You can apply for your full driving licence once you've passed your theory test and practical driving test. After you pass your practical test, your examiner will send your pass certificate to the DVLA, and you’ll receive your full driving licence within three weeks.

How do I upgrade my automatic car driving licence to a manual?

If you passed your driving test in a manual vehicle, you’re qualified to drive in both manual and automatics.

However, if your test was taken in an automatic, you probably hold a Category B Auto licence, meaning you must retake your test in a manual vehicle. You don’t need to apply for another provisional licence, as your automatic licence will simply be updated should you pass.

You won't need to re-take your theory test when updating your driver's licence – simply book a practical test.

And if you're unsure about whether to learn to drive in a manual or automatic, our guide will help.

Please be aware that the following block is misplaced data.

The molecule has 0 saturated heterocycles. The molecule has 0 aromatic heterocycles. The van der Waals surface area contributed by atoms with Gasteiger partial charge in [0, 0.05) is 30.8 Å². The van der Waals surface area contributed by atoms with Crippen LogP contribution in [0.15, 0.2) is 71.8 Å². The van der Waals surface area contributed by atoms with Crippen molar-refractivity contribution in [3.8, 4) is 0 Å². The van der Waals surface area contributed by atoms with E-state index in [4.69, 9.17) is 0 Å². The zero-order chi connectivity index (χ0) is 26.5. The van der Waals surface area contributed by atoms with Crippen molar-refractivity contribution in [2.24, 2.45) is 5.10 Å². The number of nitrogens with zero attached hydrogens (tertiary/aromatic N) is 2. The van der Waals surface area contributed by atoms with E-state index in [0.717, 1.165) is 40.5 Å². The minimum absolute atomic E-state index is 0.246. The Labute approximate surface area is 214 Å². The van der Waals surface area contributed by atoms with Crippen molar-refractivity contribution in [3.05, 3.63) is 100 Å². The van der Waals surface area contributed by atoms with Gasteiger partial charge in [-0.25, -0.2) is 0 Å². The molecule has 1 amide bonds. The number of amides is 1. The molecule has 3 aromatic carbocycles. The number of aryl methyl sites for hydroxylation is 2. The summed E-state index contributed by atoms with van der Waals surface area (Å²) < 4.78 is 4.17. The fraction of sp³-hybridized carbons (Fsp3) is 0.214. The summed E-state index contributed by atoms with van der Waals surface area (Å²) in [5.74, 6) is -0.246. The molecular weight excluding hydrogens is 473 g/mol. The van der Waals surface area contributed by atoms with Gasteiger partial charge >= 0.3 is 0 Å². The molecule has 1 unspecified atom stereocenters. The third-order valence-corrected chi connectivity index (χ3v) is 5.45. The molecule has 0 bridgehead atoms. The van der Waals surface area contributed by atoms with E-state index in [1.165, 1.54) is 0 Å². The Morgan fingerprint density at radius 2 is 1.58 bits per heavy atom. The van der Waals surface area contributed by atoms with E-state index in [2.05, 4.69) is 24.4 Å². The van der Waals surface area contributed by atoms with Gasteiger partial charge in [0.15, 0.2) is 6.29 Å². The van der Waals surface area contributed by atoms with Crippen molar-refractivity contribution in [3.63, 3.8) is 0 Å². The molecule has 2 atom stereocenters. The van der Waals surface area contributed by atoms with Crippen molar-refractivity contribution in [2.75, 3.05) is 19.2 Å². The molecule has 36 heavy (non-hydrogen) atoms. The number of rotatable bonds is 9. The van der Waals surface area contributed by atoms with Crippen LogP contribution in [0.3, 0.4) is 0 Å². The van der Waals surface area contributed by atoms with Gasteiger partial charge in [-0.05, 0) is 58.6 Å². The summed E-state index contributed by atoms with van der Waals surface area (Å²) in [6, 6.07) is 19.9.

Can I update my driving licence to cover a higher category of vehicle?

If you hold a standard car UK driving licence, you should be eligible as a Category B, Category B Auto and Category BE driver. This means you should be able to drive cars, including automatics, with a certain tow limit. Take a look at the DVLA driving licence check to find which vehicles you’re eligible to drive.

You may wish to update your licence to cover higher categories of vehicle. If this is the case, you must hold the entitlement on your existing licence so you’re then able to apply for provisional entitlement for a higher category of vehicle. This is called ‘staging’. 

For instance, you must have a full car licence before you can apply for provisional entitlement to drive a lorry, minibus or bus.